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Lessons Learned 06/17/2010

Posted by TBoehm30 in Project Management.
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I recently participated in a meeting to discuss the Lessons Learned during the recent ERP implementation.  Many projects skip this vital step because they don’t have time, or after a successful implementation, what’s the point?  This meeting turned out much better than I thought it would, and we actually documented a list of items to review for the next projects.

The project ended successfully, so we didn’t have to point fingers blaming anyone.  I have been to plenty of those types of meetings where nothing gets done except making people feel bad.  When it was my turn to talk, and I suggested improvements to the way we prepared for the Conference Room Pilots or Dry Run, I prefaced it by reiterating the successful nature of the project.   I couldn’t pin blame on lack of preparation because in the end everyone was prepared enough.

People did listen to the suggestions.  We still have 2 Business Units that will go live on the new ERP system, and they now have on idea of what issues they need to review to improve their chances of success.

The project manager for the software vendor attended the meeting.  During the project, there were times that he became defensive about his software.  He would come up with ‘reasons’ why it wasn’t their fault, or get upset with us about our tone.  During this meeting, however, he listened to everything in the spirit of constructive criticism.  He didn’t get too defensive on the phone and said that he would take our comments to an appropriate resource.  He responded in email with extra documentation that could have helped during the project (we actually had it, but some people didn’t know that), and will definitely help the last 2 Business Units in their project.

We spent some of the time patting ourselves on the back with the things that went well.  We didn’t just talk about the things on the project that went poorly or could have been done better.  We put in extra hours over the weekend before go-live and were totally prepared for that work.  Talking about that work and reminding everyone how great they did felt so much better than focusing only on the problems.  Reviewing the items that went well made everyone feel good about the work they did and prevented deep depression over our faults.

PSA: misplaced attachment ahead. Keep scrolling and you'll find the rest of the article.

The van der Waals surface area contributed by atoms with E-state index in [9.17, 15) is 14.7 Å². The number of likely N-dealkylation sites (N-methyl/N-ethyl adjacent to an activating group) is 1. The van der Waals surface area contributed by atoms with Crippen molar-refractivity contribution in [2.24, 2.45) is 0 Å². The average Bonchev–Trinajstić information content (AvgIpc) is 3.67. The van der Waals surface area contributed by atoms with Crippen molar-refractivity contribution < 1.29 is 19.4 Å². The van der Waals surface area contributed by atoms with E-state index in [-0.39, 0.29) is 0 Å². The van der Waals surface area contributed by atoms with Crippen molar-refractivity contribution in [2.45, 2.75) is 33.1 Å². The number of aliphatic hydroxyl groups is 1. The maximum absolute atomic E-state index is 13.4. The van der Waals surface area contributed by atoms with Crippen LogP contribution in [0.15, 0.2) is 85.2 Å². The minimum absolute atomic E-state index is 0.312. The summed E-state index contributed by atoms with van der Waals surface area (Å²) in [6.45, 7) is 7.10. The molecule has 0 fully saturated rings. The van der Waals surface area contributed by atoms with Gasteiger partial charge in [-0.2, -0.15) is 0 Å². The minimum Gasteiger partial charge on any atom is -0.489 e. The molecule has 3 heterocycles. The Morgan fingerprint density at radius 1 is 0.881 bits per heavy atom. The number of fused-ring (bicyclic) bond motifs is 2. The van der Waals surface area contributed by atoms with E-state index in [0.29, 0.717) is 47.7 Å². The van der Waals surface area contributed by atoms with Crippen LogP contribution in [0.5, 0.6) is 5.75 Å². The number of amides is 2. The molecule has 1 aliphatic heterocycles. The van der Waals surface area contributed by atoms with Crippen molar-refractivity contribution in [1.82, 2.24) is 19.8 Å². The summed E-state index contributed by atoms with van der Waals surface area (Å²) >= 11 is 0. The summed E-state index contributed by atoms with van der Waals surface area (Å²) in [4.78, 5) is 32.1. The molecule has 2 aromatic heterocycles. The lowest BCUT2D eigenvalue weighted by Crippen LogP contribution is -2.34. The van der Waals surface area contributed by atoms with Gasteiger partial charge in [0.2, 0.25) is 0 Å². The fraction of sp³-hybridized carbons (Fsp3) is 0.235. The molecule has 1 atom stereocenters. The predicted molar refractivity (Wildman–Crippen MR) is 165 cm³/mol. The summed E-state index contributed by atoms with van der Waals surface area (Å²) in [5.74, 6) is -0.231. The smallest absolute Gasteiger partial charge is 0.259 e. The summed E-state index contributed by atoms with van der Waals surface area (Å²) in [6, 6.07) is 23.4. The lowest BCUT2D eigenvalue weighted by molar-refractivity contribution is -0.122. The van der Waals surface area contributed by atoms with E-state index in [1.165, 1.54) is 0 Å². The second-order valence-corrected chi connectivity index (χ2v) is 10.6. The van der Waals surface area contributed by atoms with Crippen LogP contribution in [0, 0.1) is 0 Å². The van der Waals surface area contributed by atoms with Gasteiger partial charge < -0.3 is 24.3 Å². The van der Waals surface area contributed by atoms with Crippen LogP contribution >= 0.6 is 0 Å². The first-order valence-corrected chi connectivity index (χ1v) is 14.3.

We concentrated on the actions we could have taken, or will take next time, to do better.  We tried to direct the discussions toward constructive criticisms instead of blame or complaints.  When the conversation turned more negative we directed it toward a more positive note.

I think everyone walked away from the meeting feeling good.  We documented a full list of items to keep in mind for the next projects.  Lessons were learned, and they will stick with those who learned them.

Putting in new technology is not easy.  We need to make sure we get better at it by improving each time we do a project.

For your next project, make sure to schedule time for the Lessons Learned meeting.  It will improve future projects, and people will be more comfortable with taking on the responsibilities of the project. 

While we didn’t create a list of questions beforehand, that would have been a good idea.  Send out a list of open-ended questions to prepare people for the meeting.  “What worked best?” “What could have worked better?” “What prevented goals from being achieved?” etc.

If you need to include many people in the Lessons Learned process, then send out a survey.  This could be done over email if you properly include everyone, and make sure that you follow up with summaries.

You may know it, but others may not, so spread the word: It’s a global world out there and Technology makes it happen.

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